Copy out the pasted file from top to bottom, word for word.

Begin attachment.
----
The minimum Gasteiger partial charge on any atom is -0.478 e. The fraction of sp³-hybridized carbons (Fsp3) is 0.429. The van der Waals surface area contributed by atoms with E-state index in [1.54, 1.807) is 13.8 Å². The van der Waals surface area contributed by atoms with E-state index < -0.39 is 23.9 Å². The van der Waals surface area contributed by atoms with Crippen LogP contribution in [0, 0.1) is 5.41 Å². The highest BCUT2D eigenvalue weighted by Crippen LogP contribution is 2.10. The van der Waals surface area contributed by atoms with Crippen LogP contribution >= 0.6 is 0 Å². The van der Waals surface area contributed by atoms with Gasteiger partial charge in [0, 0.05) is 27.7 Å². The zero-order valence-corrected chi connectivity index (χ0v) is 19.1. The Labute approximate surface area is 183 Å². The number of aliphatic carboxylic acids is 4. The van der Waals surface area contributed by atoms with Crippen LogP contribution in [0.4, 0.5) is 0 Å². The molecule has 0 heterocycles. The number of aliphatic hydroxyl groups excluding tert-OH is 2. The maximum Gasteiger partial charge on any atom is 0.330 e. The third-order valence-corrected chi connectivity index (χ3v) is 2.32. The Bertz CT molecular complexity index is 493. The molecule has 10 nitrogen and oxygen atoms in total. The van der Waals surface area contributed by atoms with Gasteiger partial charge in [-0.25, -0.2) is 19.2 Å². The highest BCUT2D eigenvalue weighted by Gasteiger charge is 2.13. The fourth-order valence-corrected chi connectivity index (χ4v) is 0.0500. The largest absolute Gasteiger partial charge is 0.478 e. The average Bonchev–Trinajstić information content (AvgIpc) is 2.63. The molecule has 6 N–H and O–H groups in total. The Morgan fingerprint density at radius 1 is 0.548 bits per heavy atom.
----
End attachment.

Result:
The minimum Gasteiger partial charge on any atom is -0.478 e. The fraction of sp³-hybridized carbons (Fsp3) is 0.429. The van der Waals surface area contributed by atoms with E-state index in [1.54, 1.807) is 13.8 Å². The van der Waals surface area contributed by atoms with E-state index < -0.39 is 23.9 Å². The van der Waals surface area contributed by atoms with Crippen LogP contribution in [0, 0.1) is 5.41 Å². The highest BCUT2D eigenvalue weighted by Crippen LogP contribution is 2.10. The van der Waals surface area contributed by atoms with Crippen LogP contribution >= 0.6 is 0 Å². The van der Waals surface area contributed by atoms with Gasteiger partial charge in [0, 0.05) is 27.7 Å². The zero-order valence-corrected chi connectivity index (χ0v) is 19.1. The Labute approximate surface area is 183 Å². The number of aliphatic carboxylic acids is 4. The van der Waals surface area contributed by atoms with Crippen LogP contribution in [0.4, 0.5) is 0 Å². The molecule has 0 heterocycles. The number of aliphatic hydroxyl groups excluding tert-OH is 2. The maximum Gasteiger partial charge on any atom is 0.330 e. The third-order valence-corrected chi connectivity index (χ3v) is 2.32. The Bertz CT molecular complexity index is 493. The molecule has 10 nitrogen and oxygen atoms in total. The van der Waals surface area contributed by atoms with Gasteiger partial charge in [-0.25, -0.2) is 19.2 Å². The highest BCUT2D eigenvalue weighted by Gasteiger charge is 2.13. The fourth-order valence-corrected chi connectivity index (χ4v) is 0.0500. The largest absolute Gasteiger partial charge is 0.478 e. The average Bonchev–Trinajstić information content (AvgIpc) is 2.63. The molecule has 6 N–H and O–H groups in total. The Morgan fingerprint density at radius 1 is 0.548 bits per heavy atom.